As it turns out, it is identical to the original in many respects.  Some of the game mechanics seem improved, but I did not conduct an actual test to determine that.  It could be an illusion.

The look of the game is noticeably enhanced in some areas, and that means a lot because the original was rather nice to behold.

I have been unable to tear myself away from the game.  I had played the original a million times, so the new character I made went down a path that I never tried before, and it was exhilarating.

One gripe is that there are only two ring slots instead of four.

The online improvements don’t really matter to me, but they are noticeable.

Ultimately, I am happy with my purchase, and yes, I bought it for the full price.

In the middle part of my playing past,  I sought videos of the masters, like this guy, but I started to enjoy the casual gameplay vids of this girl and this girl.

If you are new to this game series, I urge you to get the aforementioned walkthrough paused on your computer so that when you suffer a heart attack, you can then see what had escaped you.

It’s a new way to play.  Every part of the game is to be taken seriously until you become a master and know the tricks.  Until then, you will not dismiss any foes as you would in other games.

I have a warning.  The combat system will make you hate the mechanics of other games, like the Morrowind series.  I liken it to Budweiser.  Yes, when you were younger, that was beer.  But when you discovered higher quality, you still drank Bud if nothing else were offered, but you thought about how much better it would be to hold something different in your hand.  (insert my penis in that line to make that into the joke that surely you were thinking).

Dishonored 2 (Bethesda)

When I first played DISHONORED on PS3, I did so in order to relive the extreme fun of THIEF, a game that i had played on XBOX years earlier. Unfortunately, this didn’t have the same feeling, and I didn’t like the gameplay at all. DISHONORED had a lot of character abilities that negated the sense of tension. In THIEF (the old game), the character was distinctly human and had to rely on stealth. Everything could kick his ass easily. In DISHONORED, the character had supernatural abilities which made him seem almost invulnerable, at least compared to the beloved THIEF game. As much as I hated the differences, I grew to love DISHONORED as a game unto itself. If I stopped comparing it to THIEF, then it was fun as its own thing.
Surprisingly, THIEF came out for PS3 that year. I actually cancelled all other plans for the first week, but I did so seemingly for nothing. The new version of THIEF had exactly the same gameplay as DISHONORED. I almost threw the game into the wall. It’s as if the same game “engine’ was just transferred to a different story.
I performed a cursory search to find an explanation for this insult. Apparently THIEF was under new management, so-to-speak. The new company did not seem to realize what had made THIEF on Xbox so amazing.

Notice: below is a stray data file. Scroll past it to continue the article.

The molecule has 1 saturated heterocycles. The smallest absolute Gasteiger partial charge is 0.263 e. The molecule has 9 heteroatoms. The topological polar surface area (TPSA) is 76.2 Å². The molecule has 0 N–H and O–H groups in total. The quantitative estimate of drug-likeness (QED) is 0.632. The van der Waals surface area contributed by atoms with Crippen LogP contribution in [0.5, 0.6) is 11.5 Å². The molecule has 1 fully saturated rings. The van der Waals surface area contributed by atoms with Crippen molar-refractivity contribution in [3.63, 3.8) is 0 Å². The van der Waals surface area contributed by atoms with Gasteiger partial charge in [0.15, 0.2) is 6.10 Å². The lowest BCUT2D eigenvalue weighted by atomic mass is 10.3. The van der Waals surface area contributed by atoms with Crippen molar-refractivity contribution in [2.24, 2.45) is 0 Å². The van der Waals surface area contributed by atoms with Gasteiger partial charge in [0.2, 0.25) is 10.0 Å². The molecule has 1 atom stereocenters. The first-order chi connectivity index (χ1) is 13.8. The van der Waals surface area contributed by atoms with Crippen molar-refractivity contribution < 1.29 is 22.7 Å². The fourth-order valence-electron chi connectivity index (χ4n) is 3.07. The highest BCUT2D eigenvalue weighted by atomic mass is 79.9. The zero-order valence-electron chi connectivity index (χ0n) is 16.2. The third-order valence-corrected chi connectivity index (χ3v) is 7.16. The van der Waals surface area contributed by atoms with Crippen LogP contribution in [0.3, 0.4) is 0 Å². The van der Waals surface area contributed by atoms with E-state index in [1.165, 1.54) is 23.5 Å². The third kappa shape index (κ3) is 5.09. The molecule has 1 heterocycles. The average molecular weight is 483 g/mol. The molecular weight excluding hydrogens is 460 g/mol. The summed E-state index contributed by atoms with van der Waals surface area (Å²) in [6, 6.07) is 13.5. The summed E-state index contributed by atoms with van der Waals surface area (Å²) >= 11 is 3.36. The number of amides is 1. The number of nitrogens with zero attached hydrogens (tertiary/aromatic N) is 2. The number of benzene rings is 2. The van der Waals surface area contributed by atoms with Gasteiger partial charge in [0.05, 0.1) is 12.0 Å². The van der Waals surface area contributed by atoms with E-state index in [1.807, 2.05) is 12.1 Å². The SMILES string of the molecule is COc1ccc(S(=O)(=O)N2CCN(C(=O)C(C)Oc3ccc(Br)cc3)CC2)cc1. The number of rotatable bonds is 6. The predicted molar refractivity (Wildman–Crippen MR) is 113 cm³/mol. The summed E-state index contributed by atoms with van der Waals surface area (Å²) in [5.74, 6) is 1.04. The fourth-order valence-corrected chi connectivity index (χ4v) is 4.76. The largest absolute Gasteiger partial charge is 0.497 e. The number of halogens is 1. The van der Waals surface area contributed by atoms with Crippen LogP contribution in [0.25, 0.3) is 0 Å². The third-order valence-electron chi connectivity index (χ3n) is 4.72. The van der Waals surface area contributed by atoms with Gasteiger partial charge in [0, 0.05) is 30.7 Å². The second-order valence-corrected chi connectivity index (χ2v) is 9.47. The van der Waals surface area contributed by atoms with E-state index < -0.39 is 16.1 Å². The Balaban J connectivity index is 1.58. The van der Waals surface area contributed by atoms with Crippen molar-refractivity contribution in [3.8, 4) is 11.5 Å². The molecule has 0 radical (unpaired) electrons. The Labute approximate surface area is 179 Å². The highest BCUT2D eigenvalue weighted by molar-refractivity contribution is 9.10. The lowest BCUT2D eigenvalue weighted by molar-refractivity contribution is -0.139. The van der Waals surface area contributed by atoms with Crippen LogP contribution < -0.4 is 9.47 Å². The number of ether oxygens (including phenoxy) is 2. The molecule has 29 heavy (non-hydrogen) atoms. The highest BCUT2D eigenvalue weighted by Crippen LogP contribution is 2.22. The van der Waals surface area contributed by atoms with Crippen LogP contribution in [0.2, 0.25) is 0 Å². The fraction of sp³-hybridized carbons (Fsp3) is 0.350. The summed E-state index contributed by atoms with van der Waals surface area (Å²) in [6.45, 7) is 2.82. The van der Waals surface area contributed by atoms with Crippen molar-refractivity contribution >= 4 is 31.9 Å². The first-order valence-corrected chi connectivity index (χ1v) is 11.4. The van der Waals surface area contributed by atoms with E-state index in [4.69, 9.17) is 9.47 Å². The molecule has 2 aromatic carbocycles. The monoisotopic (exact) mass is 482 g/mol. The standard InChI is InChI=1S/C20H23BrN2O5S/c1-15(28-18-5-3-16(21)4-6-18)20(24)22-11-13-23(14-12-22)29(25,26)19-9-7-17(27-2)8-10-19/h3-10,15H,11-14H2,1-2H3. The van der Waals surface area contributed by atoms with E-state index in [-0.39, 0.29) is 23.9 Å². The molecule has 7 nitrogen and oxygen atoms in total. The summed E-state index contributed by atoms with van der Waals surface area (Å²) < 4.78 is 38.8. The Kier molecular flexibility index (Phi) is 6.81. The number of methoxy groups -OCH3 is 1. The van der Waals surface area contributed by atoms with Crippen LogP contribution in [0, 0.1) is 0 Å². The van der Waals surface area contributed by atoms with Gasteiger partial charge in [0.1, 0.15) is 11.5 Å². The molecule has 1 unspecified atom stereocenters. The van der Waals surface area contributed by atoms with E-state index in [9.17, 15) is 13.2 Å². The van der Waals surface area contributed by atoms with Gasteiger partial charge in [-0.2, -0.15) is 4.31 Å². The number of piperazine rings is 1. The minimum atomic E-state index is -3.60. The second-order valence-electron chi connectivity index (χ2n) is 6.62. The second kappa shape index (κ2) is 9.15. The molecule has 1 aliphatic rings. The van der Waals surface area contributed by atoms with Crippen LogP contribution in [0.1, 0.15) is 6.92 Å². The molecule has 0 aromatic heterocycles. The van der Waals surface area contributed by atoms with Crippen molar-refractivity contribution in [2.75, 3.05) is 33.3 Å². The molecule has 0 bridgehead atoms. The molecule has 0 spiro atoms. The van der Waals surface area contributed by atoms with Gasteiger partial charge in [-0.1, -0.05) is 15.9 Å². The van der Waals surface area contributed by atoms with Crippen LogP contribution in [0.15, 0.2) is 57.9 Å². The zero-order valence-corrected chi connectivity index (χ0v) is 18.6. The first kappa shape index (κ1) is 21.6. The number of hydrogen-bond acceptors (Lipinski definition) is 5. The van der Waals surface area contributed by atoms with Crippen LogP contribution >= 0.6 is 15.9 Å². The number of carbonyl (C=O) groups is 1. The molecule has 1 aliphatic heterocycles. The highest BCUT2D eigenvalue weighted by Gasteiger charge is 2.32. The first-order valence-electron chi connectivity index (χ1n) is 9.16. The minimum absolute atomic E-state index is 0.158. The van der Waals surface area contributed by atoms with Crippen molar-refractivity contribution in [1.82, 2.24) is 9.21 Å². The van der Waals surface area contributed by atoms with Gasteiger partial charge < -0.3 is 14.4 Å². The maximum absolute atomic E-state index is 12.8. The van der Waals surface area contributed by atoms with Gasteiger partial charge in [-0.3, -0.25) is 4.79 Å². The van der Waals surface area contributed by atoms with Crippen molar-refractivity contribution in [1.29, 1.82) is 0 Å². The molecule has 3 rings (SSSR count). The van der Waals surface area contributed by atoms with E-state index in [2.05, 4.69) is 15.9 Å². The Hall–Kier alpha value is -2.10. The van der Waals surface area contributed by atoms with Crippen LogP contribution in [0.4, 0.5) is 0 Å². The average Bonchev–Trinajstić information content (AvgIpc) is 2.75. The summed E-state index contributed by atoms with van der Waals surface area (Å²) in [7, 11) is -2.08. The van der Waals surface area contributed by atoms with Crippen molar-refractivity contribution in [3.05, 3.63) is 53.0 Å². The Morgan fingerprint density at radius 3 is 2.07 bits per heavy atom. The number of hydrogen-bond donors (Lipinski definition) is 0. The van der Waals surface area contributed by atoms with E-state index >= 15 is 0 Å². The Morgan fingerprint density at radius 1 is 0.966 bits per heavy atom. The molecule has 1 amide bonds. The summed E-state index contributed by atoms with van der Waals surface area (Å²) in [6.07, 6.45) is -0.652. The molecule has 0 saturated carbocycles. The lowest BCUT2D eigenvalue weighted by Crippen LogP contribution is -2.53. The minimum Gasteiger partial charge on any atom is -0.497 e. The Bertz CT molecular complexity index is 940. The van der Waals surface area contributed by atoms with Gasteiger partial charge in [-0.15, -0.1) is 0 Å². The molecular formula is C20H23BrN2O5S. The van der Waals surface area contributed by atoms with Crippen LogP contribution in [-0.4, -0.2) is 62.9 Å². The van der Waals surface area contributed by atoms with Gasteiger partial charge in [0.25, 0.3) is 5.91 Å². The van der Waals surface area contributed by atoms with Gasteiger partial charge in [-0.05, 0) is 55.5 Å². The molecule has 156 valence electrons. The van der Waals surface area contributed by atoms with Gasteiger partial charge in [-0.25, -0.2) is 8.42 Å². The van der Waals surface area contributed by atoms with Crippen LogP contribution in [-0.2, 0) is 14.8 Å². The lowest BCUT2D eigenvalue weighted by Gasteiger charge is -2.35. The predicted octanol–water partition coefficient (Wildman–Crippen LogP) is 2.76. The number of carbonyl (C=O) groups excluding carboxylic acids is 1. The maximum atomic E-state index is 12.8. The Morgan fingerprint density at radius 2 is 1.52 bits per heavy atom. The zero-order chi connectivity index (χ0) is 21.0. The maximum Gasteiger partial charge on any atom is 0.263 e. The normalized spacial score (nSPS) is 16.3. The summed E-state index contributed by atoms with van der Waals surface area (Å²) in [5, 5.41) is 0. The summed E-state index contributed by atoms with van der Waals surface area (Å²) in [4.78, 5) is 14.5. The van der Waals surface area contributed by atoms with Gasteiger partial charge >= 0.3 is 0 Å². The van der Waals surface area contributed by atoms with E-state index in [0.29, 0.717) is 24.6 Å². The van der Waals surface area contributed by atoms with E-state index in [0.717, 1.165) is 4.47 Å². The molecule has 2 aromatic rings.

I continued playing the new THIEF, hating the stupid changes, but eventually I learned to discard my love of the earlier version and to accept that such a game might never exist again. This helped me to enjoy the game and I finished it with a hunger for more.

This brings us to DISHONORED 2 (for PS4).  I purchased this on the very first day of release, and have only now finished it, some weeks later. I enjoyed it thoroughly. I had no preconceived notions to dispel.
This time around i decided to use stealth only as a means to kill. In the very early THIEF, the character was not an assassin per se. The goals were largely non-lethal. The DISHONORED games make the character that yo play able to easily fight opponents, so I used stealth only as a sort of cheating method to exact revenge. 
Let me explain. If the fiction shows that a kind ruler were usurped by a brutal one, why would his officers remain? Wouldn’t they flee, or pretend to go along with the new rules until they could do something positive?

Further, if the officers of the new regime were brutal as well, following orders instead of trying to rescue the the benevolent ruler who was imprisoned, should my character spare them? The story in the game disallowed those characters from reverting to their nicer ways. Why leave that kind of character alive, who would stop at nothing to prevent the rescue?
I became the vengeful hero, or anti-hero, depending on how you see things. on the gamer side of the decision. The game was not like THIEF (the earlier version) in an important difference. in THIEF I had to use stealth to survive,. In DISHONORED, DISHONORED 2, and the New THIEF, stealth just provides different rewards. It is not necessary for life.  The tension is not caused by fear of death – it is fear of game status.

I must confess that it was fun to play this way. I may play again in a few months, trying to take the nonlethal approach. But even if I never play again, this experience was worth the $50.